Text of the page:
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We estimate the effects of financialisation on physical investment in the developed and developing countries using panel data based on balance-sheets of publicly listed non-financial companies (NFCs) for the period 1995-2015. Among the developed economies, we focus on the cases of the USA, Japan, and a group of Western European countries. In the developing world, we present estimations based on the group of the NFCs in all developing countries as well as BRICS as a group- and country specific estimations for South Africa, South Korea, India, and China. We find robust evidence of an adverse effect of both financial payments (interests and dividends) and financial incomes on investment in fixed assets. The negative impacts of financial incomes are non-linear with respect to the companies' size; financial income crowds out investment in large companies, and have a positive effect on the investment of only smaller, relatively more credit-constrained companies. Our findings support the ‘financialisation thesis’ that the increasing orientation of the non-financial sector towards financial activities is ultimately leading to lower physical investment, hence to stagnant or fragile growth, as well as long term concerns for productivity in both developed and developing countries.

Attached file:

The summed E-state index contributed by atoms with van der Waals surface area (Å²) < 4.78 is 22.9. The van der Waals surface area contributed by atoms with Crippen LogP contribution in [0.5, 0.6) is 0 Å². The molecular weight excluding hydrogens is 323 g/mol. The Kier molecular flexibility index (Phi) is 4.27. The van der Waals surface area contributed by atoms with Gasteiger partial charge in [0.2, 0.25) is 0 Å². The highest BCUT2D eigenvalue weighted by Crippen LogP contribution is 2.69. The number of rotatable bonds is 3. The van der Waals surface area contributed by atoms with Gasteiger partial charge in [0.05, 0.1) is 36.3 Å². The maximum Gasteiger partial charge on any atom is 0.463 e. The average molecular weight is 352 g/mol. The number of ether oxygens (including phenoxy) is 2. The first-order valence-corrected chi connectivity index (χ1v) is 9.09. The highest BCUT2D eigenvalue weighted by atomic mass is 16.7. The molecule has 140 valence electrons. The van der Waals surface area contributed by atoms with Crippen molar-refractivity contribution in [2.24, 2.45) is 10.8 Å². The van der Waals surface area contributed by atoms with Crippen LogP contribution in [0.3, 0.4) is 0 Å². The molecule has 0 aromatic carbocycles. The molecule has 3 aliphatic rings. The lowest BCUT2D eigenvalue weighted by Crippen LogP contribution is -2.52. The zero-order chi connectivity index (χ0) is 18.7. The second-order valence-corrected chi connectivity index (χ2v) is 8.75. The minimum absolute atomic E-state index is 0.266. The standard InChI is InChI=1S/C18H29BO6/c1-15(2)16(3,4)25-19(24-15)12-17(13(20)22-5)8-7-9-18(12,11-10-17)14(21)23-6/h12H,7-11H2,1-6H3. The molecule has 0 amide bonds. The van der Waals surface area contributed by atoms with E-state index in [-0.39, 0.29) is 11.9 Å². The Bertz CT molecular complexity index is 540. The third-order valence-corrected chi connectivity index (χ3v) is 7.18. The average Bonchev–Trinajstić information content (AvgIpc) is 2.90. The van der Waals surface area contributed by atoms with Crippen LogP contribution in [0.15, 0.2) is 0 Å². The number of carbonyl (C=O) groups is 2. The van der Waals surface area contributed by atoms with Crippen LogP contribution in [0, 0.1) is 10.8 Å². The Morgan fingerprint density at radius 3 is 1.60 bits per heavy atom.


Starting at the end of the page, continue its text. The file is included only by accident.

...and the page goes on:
Keywords: financialisation, investment, non-financial sector, firm data, developing countries
JEL classification: C23 D22 O16